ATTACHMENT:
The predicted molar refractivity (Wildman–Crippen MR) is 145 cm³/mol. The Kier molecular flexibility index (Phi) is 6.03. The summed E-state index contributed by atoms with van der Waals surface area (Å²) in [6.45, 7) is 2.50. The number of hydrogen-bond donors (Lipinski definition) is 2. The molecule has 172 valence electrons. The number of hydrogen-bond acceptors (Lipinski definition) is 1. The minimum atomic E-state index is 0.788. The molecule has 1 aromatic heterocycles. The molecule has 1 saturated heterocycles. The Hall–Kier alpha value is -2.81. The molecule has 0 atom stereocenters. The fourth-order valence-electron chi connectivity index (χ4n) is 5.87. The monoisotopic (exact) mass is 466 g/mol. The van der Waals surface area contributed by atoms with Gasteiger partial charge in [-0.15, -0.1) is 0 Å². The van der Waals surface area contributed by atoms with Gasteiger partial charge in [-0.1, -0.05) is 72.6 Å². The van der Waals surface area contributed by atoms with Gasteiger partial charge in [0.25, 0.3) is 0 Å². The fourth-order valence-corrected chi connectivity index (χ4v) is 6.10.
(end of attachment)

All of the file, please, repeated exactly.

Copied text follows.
The predicted molar refractivity (Wildman–Crippen MR) is 145 cm³/mol. The Kier molecular flexibility index (Phi) is 6.03. The summed E-state index contributed by atoms with van der Waals surface area (Å²) in [6.45, 7) is 2.50. The number of hydrogen-bond donors (Lipinski definition) is 2. The molecule has 172 valence electrons. The number of hydrogen-bond acceptors (Lipinski definition) is 1. The minimum atomic E-state index is 0.788. The molecule has 1 aromatic heterocycles. The molecule has 1 saturated heterocycles. The Hall–Kier alpha value is -2.81. The molecule has 0 atom stereocenters. The fourth-order valence-electron chi connectivity index (χ4n) is 5.87. The monoisotopic (exact) mass is 466 g/mol. The van der Waals surface area contributed by atoms with Gasteiger partial charge in [-0.15, -0.1) is 0 Å². The van der Waals surface area contributed by atoms with Gasteiger partial charge in [-0.1, -0.05) is 72.6 Å². The van der Waals surface area contributed by atoms with Gasteiger partial charge in [0.25, 0.3) is 0 Å². The fourth-order valence-corrected chi connectivity index (χ4v) is 6.10.